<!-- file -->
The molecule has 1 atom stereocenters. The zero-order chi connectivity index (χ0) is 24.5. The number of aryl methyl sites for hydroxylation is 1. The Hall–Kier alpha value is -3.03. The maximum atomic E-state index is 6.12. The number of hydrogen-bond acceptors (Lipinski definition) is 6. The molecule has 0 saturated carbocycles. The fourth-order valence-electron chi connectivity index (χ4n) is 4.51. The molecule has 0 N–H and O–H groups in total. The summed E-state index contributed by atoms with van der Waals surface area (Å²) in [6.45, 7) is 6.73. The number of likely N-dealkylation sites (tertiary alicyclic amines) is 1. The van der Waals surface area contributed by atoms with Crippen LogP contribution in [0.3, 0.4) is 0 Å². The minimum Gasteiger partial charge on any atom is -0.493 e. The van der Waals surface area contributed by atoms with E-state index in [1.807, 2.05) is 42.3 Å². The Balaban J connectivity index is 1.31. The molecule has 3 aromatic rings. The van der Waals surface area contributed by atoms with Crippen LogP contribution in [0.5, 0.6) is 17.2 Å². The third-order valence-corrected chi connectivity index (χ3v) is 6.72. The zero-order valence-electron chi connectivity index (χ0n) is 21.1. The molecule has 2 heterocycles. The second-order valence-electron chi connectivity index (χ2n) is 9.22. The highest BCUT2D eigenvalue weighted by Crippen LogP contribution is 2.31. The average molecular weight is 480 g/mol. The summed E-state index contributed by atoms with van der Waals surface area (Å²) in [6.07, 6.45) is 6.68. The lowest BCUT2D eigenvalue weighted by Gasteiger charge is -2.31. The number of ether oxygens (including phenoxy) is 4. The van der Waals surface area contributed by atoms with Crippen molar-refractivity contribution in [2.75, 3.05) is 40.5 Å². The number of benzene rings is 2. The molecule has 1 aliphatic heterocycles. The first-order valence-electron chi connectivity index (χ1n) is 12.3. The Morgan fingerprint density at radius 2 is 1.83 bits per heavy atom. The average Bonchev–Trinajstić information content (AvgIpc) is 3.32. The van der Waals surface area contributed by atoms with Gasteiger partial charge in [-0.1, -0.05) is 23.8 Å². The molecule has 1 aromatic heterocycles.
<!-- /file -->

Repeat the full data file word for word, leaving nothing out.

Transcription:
The molecule has 1 atom stereocenters. The zero-order chi connectivity index (χ0) is 24.5. The number of aryl methyl sites for hydroxylation is 1. The Hall–Kier alpha value is -3.03. The maximum atomic E-state index is 6.12. The number of hydrogen-bond acceptors (Lipinski definition) is 6. The molecule has 0 saturated carbocycles. The fourth-order valence-electron chi connectivity index (χ4n) is 4.51. The molecule has 0 N–H and O–H groups in total. The summed E-state index contributed by atoms with van der Waals surface area (Å²) in [6.45, 7) is 6.73. The number of likely N-dealkylation sites (tertiary alicyclic amines) is 1. The van der Waals surface area contributed by atoms with Crippen LogP contribution in [0.3, 0.4) is 0 Å². The minimum Gasteiger partial charge on any atom is -0.493 e. The van der Waals surface area contributed by atoms with E-state index in [1.807, 2.05) is 42.3 Å². The Balaban J connectivity index is 1.31. The molecule has 3 aromatic rings. The van der Waals surface area contributed by atoms with Crippen LogP contribution in [0.5, 0.6) is 17.2 Å². The third-order valence-corrected chi connectivity index (χ3v) is 6.72. The zero-order valence-electron chi connectivity index (χ0n) is 21.1. The molecule has 2 heterocycles. The second-order valence-electron chi connectivity index (χ2n) is 9.22. The highest BCUT2D eigenvalue weighted by Crippen LogP contribution is 2.31. The average molecular weight is 480 g/mol. The summed E-state index contributed by atoms with van der Waals surface area (Å²) in [6.07, 6.45) is 6.68. The lowest BCUT2D eigenvalue weighted by Gasteiger charge is -2.31. The number of ether oxygens (including phenoxy) is 4. The van der Waals surface area contributed by atoms with Crippen molar-refractivity contribution in [2.75, 3.05) is 40.5 Å². The number of benzene rings is 2. The molecule has 1 aliphatic heterocycles. The first-order valence-electron chi connectivity index (χ1n) is 12.3. The Morgan fingerprint density at radius 2 is 1.83 bits per heavy atom. The average Bonchev–Trinajstić information content (AvgIpc) is 3.32. The van der Waals surface area contributed by atoms with Gasteiger partial charge in [-0.1, -0.05) is 23.8 Å². The molecule has 1 aromatic heterocycles.